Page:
made of limestone material, so everything was light-colored. The ground
was made of fine Martian dust, with redness that resembled clay. As
I turned into the market square, I saw a child giving some coins to
the market lady at her stand. She was buying a crystal apple to eat.
At that I had wished I could talk to the child. I was there, but, wearing
these invisible suits blocked me from experiencing the whole trip. I
could take off the gear at anytime, but I knew back on Earth, the international
treaty to not disturb alien life was still standing. The apple, it was
like one of those crystal apples you hang on your Christmas tree. It
wasn't fully round. The apple had flat sides, so it formed a multi-sided
hedron. The brown stem had a leaf that had crystal dew drops on it.
It was a sight to see! I wondered what it tasted like. Next, I followed
the child down to a deserted corner, where she sat down and ate the
apple. I then realized, that she must have been a poor orphan. She devoured
the apple with such slowness, savoring every bite. This was probably
her last meal. It was heartbreaking that I could not help her. All societies,
despite all the good, must have some bad points too.
At the entertainment spot, there was a spectacular array of theatre.
Marvelous masks were worn by the actor and actresses. The form of the
show was like Greek tragedy. Across the road, were Martian women singers.
Although I couldn't understand even one word, the tune was quite delightful.
It had a light, soothing sound.
During the evening, I had my supper back at the rocket. Outside, it
was raining CO2, and it coated the windows. This produced hot and humid
conditions inside the rocket. Today was an insightful day.
January 9, 1999
On my last day on Mars, I decided to take a trip to the Blue Mountains.
It was a long and strenuous hike up. Nathan also wanted to come along.
The soil up here was a little more rocky than down below. After digging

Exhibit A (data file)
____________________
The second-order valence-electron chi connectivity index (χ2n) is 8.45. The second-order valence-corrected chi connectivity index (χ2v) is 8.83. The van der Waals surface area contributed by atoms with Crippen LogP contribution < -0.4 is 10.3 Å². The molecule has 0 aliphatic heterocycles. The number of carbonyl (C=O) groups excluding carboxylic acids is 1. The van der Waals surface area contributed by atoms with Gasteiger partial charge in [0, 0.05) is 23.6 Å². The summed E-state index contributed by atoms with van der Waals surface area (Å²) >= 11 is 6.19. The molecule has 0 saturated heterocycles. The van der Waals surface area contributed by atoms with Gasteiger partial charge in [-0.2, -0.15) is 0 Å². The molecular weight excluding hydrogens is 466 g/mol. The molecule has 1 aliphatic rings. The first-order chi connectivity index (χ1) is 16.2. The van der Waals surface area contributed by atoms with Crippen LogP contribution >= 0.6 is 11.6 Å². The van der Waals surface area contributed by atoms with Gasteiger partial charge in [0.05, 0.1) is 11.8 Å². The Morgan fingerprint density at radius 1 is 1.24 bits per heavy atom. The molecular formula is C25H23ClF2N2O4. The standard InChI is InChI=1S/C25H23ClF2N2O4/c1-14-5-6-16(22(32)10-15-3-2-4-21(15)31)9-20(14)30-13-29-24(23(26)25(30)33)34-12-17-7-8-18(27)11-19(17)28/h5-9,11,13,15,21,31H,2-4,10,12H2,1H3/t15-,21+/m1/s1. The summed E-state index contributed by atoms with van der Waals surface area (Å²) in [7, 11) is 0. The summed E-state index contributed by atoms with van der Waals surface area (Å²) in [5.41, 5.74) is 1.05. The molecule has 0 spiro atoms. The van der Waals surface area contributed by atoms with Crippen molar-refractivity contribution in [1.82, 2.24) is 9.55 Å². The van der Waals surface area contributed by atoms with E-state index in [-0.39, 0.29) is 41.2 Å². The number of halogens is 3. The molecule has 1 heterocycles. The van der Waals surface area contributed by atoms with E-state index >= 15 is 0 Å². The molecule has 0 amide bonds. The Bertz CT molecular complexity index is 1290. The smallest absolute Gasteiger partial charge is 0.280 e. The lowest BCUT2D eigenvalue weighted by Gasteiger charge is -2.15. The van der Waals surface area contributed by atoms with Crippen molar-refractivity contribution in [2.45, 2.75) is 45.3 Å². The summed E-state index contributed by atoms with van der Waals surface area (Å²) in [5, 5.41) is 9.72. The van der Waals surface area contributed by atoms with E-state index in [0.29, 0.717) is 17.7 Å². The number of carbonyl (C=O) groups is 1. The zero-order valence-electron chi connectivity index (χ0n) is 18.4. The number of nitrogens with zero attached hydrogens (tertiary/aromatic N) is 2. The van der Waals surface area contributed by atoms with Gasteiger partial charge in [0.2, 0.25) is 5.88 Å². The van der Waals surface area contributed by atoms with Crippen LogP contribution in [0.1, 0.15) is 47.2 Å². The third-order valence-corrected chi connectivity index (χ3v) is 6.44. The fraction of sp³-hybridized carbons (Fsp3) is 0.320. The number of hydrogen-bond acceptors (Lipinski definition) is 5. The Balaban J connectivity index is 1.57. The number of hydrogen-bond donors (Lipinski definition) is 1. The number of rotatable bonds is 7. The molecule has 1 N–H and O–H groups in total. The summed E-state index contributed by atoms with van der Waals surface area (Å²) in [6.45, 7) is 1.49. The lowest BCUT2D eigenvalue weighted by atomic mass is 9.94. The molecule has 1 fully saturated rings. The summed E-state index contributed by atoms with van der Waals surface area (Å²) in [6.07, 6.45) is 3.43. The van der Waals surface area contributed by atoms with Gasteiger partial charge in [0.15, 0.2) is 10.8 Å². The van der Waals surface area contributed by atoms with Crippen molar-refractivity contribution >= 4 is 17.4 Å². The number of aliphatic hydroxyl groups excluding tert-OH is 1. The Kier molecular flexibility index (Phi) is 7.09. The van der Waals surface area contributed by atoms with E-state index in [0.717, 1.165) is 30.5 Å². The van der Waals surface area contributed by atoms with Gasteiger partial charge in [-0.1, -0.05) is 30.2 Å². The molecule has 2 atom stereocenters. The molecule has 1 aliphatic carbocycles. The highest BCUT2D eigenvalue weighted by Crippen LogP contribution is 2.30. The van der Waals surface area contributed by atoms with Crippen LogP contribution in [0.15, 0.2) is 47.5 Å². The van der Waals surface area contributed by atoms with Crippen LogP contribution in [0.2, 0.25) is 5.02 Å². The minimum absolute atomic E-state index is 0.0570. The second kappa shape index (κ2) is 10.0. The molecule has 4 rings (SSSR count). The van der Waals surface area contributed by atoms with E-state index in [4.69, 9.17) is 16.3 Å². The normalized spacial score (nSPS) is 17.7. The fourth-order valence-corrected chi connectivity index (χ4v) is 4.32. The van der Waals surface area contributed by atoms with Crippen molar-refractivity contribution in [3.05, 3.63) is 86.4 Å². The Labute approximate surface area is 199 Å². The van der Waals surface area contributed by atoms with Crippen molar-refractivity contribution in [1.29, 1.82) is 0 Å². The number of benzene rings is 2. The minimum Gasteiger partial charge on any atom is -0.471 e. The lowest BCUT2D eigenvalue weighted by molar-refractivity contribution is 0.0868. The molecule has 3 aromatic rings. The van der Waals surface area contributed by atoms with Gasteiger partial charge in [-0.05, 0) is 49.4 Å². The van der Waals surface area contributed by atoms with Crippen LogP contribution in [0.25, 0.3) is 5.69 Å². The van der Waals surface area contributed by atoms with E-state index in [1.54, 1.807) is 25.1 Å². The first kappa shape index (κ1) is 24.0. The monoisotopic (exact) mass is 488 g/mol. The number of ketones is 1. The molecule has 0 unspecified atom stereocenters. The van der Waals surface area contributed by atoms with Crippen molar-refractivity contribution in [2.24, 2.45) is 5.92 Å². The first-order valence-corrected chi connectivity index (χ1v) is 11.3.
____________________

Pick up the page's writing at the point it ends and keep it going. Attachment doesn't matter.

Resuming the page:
a little into the soil, I realized that the rock under was blue. I guess
I solved the Blue Mountains problem now. We edged along a cliff to a
cave, thinking that there might be some interesting wildlife there.
Unfortunately, nothing was there, although with some close inspection,
Nathan found some Martian hieroglyphics on the walls. They were similar
to the ones in the city, so I knew Martians frequented these mountains.
The most significant part of my excursion was when we encountered
some glowing blue spheres. They were not just globules of light, but
they seemed to be real creatures. They did not talk, but they hovered
around you, as if they were examining us. I had never thought of finding
such beings before. The only description I can make is a glowing blue
ball. That's all it is. It gives us a reminder that intelligent lifeforms
do not always have to take a humanoid shape. We are not superior, but
just unique in our own ways.
I sit writing to you up in the rocket watching Mars growing fainter
into space. We had travelled millions of miles to a world inhabited
by a civilized group of beings. It gives a perspective the wide, wide
* * *
This was my wonderful journey to Mars. I still cannot believe the
idealistic peacefulness that the Martians have gained. Perhaps we will
learn some beneficial concepts from them someday. Someday...